In my assignment, I've came up across this question:

Let $X$ be a discrete random variable which attains the values $x_1 < \dots < x_n$ with probabilities $p_1, \dots , p_n$. With $F$ the cdf of $X$, what is the cdf of $F(X)$?

I know that $F(X)$ is: $$0;(-\infty,x_1)\\ p_1;[x_1,x_2)\\ \vdots\\ p_1+\dots+p_{n-1};[x_{n-1},x_n)\\ 1;[x_n,\infty)$$

Now, from this I am supposed to create another CDF. Is this even possible? I found a solution that goes like this:

$$0;(-\infty,0)\\ \frac{x_1-m}{p-m};[0,p_1)\\ \vdots\\ \frac{x_n-m}{p-m};[p_{n-1},p_n)\\ 1;[p_n,\infty)$$ With $m$ going to minus infinity and $p$ going to plus infinity. I cannot wrap my head around the $p$ and $m$ in the fractions, are they supposed to be "normalizing" the distribution function so it goes to 1? How does it work?


Firstly note that $F(x)=\mathbb P(X\leq x)$ is the function of $x$, not of $X$: $$ F(x) = \begin{cases}0, & x\in (-\infty, x_1), \cr p_1, & x\in[x_1,x_2),\cr \dots & \cr p_1+\dots+p_{n-1}, & x\in[x_{n-1},x_n),\cr 1, & x \in [x_n,\infty). \end{cases} $$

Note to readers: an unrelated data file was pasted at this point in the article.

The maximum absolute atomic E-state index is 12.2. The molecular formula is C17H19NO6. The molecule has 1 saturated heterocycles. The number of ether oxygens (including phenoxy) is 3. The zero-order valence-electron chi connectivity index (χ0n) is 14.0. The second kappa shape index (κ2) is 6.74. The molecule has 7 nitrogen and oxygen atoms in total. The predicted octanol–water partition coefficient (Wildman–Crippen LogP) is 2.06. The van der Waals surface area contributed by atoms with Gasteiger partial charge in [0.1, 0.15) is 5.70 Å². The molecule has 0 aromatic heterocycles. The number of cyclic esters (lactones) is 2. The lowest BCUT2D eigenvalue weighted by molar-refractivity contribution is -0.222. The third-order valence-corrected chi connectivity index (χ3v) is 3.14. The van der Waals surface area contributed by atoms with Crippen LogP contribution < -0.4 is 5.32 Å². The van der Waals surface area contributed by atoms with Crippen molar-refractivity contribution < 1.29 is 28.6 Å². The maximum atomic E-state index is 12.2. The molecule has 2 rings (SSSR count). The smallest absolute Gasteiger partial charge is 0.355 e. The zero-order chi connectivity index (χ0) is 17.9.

Let $Y=F(X)$. You need to substitute $X$ in the function $F(x)$ instead of variable. Since $X$ can take only values $x_1,\ldots,x_n$, $F(X)$ is also discrete random variable. What are its values?

In the case when $X=x_1$, $Y=F(X)=F(x_1)=p_1$. So $\mathbb P(Y=p_1)=\mathbb P(X=x_1)=p_1$.

If $X=x_2$, then $Y=F(X)=F(x_2)=p_1+p_2$. And $\mathbb P(Y=p_1+p_2)=\mathbb P(X=x_2)=p_2$.

Continue for all values of $X$. And then construct CDF of $Y$.

The solution that you found somewhere does not apply to this task.

  • $\begingroup$ Hence, the CDF of $F(Y)$ is going to look like: $$ F(y)= \begin{cases} 0, & y \in (-\infty,p_1)\\ p_1, & y \in [p_1,p_1+p_2)\\ \vdots\\ p1+\dots+p_{n-1} & y\in [p_1+\dots +p_{n-1},p_1+\dots +p_{n})\\ 1 & y \in [p_1+\dots +p_{n},\infty) \end{cases} $$ $\endgroup$ – PK1998 Dec 21 '19 at 17:58
  • $\begingroup$ @PK1998 Yes, this is right. $\endgroup$ – NCh Dec 22 '19 at 4:06

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